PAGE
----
Two and a half years ago, Hikma Pharmaceuticals(LSE: HIK) was a darling of the stock market. The stock had risen around 300% over three years driven by robust growth in earnings.
The multinational pharmaceutical firm concentrates on developing, manufacturing and marketing branded and non-branded generic and in-licensed products. But the wheels came off the growth momentum, and between 2015 and 2017, Hikma posted shrinking earnings. The market punished the stock by marking it down almost 60% from its peak and it now languishes close to 1,124p.
A return to growth
However, I think it could be time to revisit Hikma and today's announcement makes interesting reading. The company's wholly-owned US subsidiary West-Ward Pharmaceuticals Corp. has launched Pantoprazole Sodium for Injection, which treats gastroesophageal reflux disease. Hikma reckons that, according to market insight company IMS Health, US sales of Pantoprazole Sodium for Injection were around $104m for the year to August.
Chief executive of the Injectables division, Riad Mechlaoui, said the launch of the product will help reduce shortages in the US market, so it looks like the launch could be a shrewd move by the company with the potential to kick-start renewed growth. More product launches look set to follow in due course. Mr Mechlaoui tells us that Hikma is executing its Injectables pipeline and using the additional capacity it has been adding to its Portuguese facility to support future growth.
City analysts following Hikma expect earnings to reverse the decline of recent years by putting on 10% during 2018. Meanwhile, the share price remains depressed and I think it could be worth examining the investment opportunity right now.
A steady dividend with potential
The immediate outlook for earnings is more or less flat for FTSE 100 giant AstraZeneca(LSE: AZN). City analysts are expecting a 1% lift during 2018, but that's better than the patent-expiry-induced falls we've seen over the past few years. Yet despite the challenges, AstraZeneca has seen around earnings, the share price has climbed inexorably higher, which could be a function of the perception among many investors that the firm is something of a defensive safe haven in uncertain economic times.
The directors have managed to keep the dividend flat over the recent troubled period, and even today, after a more than 70% rise in the share price over the last five years, today's 5,011p throws up a forward dividend yield of 4.3%, which isn't to be sniffed at. I think many have been collecting the dividend payment while waiting for the firm's development pipeline to launch the company into a new phase of growth, which strikes me as a fair tactic.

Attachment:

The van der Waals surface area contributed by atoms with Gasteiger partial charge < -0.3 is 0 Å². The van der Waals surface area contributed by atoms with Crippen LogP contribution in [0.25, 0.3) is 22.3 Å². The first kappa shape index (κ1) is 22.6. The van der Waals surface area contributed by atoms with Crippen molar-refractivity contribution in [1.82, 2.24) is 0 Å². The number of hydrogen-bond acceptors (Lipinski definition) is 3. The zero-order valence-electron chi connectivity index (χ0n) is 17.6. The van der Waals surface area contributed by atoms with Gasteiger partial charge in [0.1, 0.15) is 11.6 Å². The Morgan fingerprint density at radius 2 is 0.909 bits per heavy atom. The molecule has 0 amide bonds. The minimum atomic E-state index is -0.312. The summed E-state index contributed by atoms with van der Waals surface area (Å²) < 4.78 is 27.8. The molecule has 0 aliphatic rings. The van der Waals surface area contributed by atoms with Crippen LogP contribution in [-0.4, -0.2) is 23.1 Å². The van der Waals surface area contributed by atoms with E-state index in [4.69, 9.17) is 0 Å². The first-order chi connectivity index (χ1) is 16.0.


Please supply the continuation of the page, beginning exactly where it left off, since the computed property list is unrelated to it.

There's plenty of evidence in AstraZeneca's news feed that the firm is launching new products and doing deals. Such activity could combine to turn the leviathan around and set a new course for growth. On top of that, there's always the possibility that the development pipeline will get its ducks lined up and score a blockbusting drug that turbocharges the firm's growth numbers
This could be a top FTSE 250 buy
I think Hikma Pharmaceuticals and AstraZeneca could make a decent pairing in my portfolio right now, but the Motley Fool analysts have focused in on another FTSE 250 firm set to deliver for investors.
This UK business with a well-known brand could rise substantially if things go well with the firm's expansion plans. If you'd like full details of this potential buy, download A Top Growth Share From The Motley Fool today. This exclusive report is free and without obligation. To get your copy, just click here.
Kevin Godbold has no position in any of the shares mentioned. The Motley Fool UK has recommended AstraZeneca and Hikma Pharmaceuticals. Views expressed on the companies mentioned in this article are those of the writer and therefore may differ from the official recommendations we make in our subscription services such as Share Advisor, Hidden Winners and Pro. Here at The Motley Fool we believe that considering a diverse range of insights makes us better investors.